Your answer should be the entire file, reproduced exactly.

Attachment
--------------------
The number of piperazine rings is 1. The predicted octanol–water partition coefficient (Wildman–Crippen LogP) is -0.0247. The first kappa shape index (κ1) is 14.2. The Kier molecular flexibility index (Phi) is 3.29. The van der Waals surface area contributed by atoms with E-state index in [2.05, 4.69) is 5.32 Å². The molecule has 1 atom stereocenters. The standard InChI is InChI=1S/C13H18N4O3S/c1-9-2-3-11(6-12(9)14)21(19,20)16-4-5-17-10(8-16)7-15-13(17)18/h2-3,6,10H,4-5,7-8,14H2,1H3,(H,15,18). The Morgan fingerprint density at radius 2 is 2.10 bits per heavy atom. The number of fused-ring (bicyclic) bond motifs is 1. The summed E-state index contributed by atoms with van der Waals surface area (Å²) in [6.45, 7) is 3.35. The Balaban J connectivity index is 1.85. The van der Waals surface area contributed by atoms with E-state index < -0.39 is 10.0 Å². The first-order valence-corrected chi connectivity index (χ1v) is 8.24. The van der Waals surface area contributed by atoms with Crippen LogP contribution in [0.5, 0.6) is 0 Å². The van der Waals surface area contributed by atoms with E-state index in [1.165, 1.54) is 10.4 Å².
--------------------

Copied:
The number of piperazine rings is 1. The predicted octanol–water partition coefficient (Wildman–Crippen LogP) is -0.0247. The first kappa shape index (κ1) is 14.2. The Kier molecular flexibility index (Phi) is 3.29. The van der Waals surface area contributed by atoms with E-state index in [2.05, 4.69) is 5.32 Å². The molecule has 1 atom stereocenters. The standard InChI is InChI=1S/C13H18N4O3S/c1-9-2-3-11(6-12(9)14)21(19,20)16-4-5-17-10(8-16)7-15-13(17)18/h2-3,6,10H,4-5,7-8,14H2,1H3,(H,15,18). The Morgan fingerprint density at radius 2 is 2.10 bits per heavy atom. The number of fused-ring (bicyclic) bond motifs is 1. The summed E-state index contributed by atoms with van der Waals surface area (Å²) in [6.45, 7) is 3.35. The Balaban J connectivity index is 1.85. The van der Waals surface area contributed by atoms with E-state index < -0.39 is 10.0 Å². The first-order valence-corrected chi connectivity index (χ1v) is 8.24. The van der Waals surface area contributed by atoms with Crippen LogP contribution in [0.5, 0.6) is 0 Å². The van der Waals surface area contributed by atoms with E-state index in [1.165, 1.54) is 10.4 Å².